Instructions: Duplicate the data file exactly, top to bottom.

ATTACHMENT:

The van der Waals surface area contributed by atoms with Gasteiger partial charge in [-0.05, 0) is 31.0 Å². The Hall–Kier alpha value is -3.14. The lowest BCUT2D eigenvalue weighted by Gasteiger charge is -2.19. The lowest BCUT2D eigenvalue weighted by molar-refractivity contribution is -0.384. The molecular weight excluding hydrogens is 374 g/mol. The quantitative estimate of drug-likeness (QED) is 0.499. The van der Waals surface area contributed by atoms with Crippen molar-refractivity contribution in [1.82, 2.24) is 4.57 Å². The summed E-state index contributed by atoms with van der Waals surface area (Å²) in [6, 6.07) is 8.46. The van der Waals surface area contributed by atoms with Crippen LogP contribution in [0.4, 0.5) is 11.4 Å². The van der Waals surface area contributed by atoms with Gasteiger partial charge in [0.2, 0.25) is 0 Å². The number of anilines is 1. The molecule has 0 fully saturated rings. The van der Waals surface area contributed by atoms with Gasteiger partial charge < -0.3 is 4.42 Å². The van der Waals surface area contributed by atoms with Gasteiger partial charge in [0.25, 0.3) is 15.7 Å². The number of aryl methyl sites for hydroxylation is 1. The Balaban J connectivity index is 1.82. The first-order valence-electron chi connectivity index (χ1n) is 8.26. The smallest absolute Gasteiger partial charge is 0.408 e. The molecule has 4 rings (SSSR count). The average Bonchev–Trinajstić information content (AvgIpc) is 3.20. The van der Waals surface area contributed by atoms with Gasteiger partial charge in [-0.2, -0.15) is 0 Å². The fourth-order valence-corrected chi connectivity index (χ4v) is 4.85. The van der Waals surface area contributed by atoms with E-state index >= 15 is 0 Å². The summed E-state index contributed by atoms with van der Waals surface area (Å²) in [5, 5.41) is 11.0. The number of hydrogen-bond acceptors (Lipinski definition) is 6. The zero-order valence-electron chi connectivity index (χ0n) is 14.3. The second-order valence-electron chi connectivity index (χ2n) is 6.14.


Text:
The van der Waals surface area contributed by atoms with Gasteiger partial charge in [-0.05, 0) is 31.0 Å². The Hall–Kier alpha value is -3.14. The lowest BCUT2D eigenvalue weighted by Gasteiger charge is -2.19. The lowest BCUT2D eigenvalue weighted by molar-refractivity contribution is -0.384. The molecular weight excluding hydrogens is 374 g/mol. The quantitative estimate of drug-likeness (QED) is 0.499. The van der Waals surface area contributed by atoms with Crippen molar-refractivity contribution in [1.82, 2.24) is 4.57 Å². The summed E-state index contributed by atoms with van der Waals surface area (Å²) in [6, 6.07) is 8.46. The van der Waals surface area contributed by atoms with Crippen LogP contribution in [0.4, 0.5) is 11.4 Å². The van der Waals surface area contributed by atoms with Gasteiger partial charge in [0.2, 0.25) is 0 Å². The number of anilines is 1. The molecule has 0 fully saturated rings. The van der Waals surface area contributed by atoms with Gasteiger partial charge < -0.3 is 4.42 Å². The van der Waals surface area contributed by atoms with Gasteiger partial charge in [0.25, 0.3) is 15.7 Å². The number of aryl methyl sites for hydroxylation is 1. The Balaban J connectivity index is 1.82. The first-order valence-electron chi connectivity index (χ1n) is 8.26. The smallest absolute Gasteiger partial charge is 0.408 e. The molecule has 4 rings (SSSR count). The average Bonchev–Trinajstić information content (AvgIpc) is 3.20. The van der Waals surface area contributed by atoms with Gasteiger partial charge in [-0.2, -0.15) is 0 Å². The fourth-order valence-corrected chi connectivity index (χ4v) is 4.85. The van der Waals surface area contributed by atoms with E-state index >= 15 is 0 Å². The summed E-state index contributed by atoms with van der Waals surface area (Å²) in [5, 5.41) is 11.0. The number of hydrogen-bond acceptors (Lipinski definition) is 6. The zero-order valence-electron chi connectivity index (χ0n) is 14.3. The second-order valence-electron chi connectivity index (χ2n) is 6.14.